Every month, Olivia Goldhill has to visit a physiotherapist to treat the pain—worse than either of the slipped discs she's had—that contorts her body into an S during menstruation. So she's speaking from experience when she writes in Quartz: "It's time to talk about period pain." An estimated 20% of women suffer from dysmenorrhea—the medical term for painful menstruation that one professor says can be as "bad as having a heart attack"—and another 10% have endometriosis, which not only causes painful periods but can lead to infertility. "Any squeamishness around the subject is both ridiculous and harmful because too many women are suffering in silence," Goldhill writes. That's why the continuing dismissiveness of doctors and the lack of research into period pain is so frustrating to her.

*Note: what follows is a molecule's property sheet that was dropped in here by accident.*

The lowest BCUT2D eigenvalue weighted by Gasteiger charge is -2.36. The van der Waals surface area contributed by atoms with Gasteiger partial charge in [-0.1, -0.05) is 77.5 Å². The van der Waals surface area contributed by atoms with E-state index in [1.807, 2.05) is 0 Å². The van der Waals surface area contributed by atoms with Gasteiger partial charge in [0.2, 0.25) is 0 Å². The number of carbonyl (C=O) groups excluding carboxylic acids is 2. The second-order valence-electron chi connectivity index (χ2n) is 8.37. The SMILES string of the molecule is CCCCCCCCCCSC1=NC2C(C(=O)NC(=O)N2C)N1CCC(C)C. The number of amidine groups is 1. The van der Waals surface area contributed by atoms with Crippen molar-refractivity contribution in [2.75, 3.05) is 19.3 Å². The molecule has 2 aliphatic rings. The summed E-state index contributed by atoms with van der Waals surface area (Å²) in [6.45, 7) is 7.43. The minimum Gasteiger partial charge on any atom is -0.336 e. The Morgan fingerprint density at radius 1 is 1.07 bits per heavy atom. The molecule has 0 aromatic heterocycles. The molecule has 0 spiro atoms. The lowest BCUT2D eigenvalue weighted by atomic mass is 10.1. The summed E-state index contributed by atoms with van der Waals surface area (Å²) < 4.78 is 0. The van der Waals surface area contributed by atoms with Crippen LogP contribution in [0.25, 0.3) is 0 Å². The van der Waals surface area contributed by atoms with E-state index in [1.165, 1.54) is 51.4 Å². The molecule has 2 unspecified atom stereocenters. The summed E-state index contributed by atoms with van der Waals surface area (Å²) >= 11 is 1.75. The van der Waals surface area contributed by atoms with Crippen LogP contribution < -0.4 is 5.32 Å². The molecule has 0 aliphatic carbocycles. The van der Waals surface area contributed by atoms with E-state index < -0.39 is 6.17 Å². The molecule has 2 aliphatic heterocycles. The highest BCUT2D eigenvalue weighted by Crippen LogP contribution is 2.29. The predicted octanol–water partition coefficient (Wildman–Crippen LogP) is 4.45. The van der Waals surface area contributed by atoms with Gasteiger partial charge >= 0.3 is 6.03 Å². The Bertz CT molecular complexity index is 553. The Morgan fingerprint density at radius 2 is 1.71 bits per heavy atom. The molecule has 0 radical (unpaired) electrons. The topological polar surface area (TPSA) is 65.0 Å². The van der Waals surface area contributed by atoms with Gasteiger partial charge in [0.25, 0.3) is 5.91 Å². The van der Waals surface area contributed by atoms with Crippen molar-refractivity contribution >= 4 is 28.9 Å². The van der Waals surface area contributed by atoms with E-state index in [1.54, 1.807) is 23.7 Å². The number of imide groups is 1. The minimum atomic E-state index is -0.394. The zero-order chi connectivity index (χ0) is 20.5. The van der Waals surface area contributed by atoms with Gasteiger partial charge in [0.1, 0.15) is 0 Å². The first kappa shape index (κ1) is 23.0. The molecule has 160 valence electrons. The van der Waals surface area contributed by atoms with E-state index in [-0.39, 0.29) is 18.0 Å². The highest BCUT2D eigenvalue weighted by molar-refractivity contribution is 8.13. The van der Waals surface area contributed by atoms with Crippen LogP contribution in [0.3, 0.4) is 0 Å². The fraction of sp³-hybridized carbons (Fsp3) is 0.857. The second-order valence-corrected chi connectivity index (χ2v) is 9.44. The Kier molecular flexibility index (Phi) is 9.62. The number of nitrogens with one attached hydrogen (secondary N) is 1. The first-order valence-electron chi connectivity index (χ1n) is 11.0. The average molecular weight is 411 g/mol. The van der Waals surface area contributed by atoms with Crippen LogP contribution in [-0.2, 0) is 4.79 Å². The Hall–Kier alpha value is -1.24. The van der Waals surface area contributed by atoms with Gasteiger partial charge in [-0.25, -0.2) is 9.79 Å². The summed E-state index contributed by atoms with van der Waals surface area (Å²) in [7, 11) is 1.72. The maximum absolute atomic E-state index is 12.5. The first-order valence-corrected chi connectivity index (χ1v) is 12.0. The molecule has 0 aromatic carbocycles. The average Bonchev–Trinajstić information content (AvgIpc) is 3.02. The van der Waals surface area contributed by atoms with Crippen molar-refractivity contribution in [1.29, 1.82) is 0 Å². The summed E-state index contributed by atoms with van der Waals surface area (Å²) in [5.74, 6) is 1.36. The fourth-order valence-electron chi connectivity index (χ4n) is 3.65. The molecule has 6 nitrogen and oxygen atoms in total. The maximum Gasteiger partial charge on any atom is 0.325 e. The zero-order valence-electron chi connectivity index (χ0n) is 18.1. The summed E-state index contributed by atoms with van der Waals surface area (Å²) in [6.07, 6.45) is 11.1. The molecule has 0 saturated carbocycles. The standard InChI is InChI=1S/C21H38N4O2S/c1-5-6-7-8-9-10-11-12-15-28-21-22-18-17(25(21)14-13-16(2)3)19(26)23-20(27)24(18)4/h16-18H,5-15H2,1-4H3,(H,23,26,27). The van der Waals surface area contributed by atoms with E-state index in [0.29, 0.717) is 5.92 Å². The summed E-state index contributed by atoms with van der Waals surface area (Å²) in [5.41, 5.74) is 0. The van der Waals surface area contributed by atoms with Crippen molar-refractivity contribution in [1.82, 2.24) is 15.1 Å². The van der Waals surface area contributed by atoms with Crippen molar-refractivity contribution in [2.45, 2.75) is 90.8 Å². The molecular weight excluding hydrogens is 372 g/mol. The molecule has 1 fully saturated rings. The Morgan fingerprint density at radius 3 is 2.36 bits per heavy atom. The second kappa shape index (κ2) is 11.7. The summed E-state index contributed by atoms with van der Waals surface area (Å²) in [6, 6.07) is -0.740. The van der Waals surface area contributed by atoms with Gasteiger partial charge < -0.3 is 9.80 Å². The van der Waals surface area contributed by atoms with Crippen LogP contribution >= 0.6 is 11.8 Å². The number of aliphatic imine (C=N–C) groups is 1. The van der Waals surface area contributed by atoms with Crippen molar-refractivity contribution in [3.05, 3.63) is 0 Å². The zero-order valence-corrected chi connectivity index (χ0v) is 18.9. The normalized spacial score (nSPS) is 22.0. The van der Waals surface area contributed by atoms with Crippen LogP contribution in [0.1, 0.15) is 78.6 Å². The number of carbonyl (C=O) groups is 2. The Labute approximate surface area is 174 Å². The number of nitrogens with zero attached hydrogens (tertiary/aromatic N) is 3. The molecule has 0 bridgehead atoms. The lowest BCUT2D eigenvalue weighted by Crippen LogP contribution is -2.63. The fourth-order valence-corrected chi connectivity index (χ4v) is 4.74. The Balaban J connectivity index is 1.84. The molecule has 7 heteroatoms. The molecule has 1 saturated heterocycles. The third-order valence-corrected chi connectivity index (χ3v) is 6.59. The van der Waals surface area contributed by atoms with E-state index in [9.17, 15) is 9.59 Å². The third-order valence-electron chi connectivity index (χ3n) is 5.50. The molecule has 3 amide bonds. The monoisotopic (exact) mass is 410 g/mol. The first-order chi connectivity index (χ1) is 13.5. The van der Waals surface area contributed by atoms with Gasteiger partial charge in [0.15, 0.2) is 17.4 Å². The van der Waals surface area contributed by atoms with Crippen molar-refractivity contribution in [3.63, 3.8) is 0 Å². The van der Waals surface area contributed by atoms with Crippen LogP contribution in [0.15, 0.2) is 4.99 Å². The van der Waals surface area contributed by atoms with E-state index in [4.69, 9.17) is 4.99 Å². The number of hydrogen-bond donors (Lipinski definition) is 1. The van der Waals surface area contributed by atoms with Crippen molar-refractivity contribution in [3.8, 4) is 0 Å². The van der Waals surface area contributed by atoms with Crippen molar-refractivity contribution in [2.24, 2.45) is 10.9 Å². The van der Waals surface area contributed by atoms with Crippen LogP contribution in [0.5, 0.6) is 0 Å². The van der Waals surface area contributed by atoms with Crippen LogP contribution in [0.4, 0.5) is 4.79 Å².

"It may not be life threatening, but period pain is a painful condition that interferes with daily lives," Goldhill writes. "So why is it widely neglected by the medical establishment?" The causes of both dysmenorrhea and endometriosis are still largely unknown, and it takes an average of 10 years for a woman with endometriosis to be accurately diagnosed. One doctor who published findings showing Viagra can effectively treat severe period pain says no one will fund further research to get it approved as a treatment. “I think the bottom line is that nobody thinks menstrual cramps are an important public health issue,” he says. That's why Goldhill is imploring women living with painful periods to speak up. Read the full piece here. (Read more menstruation stories.)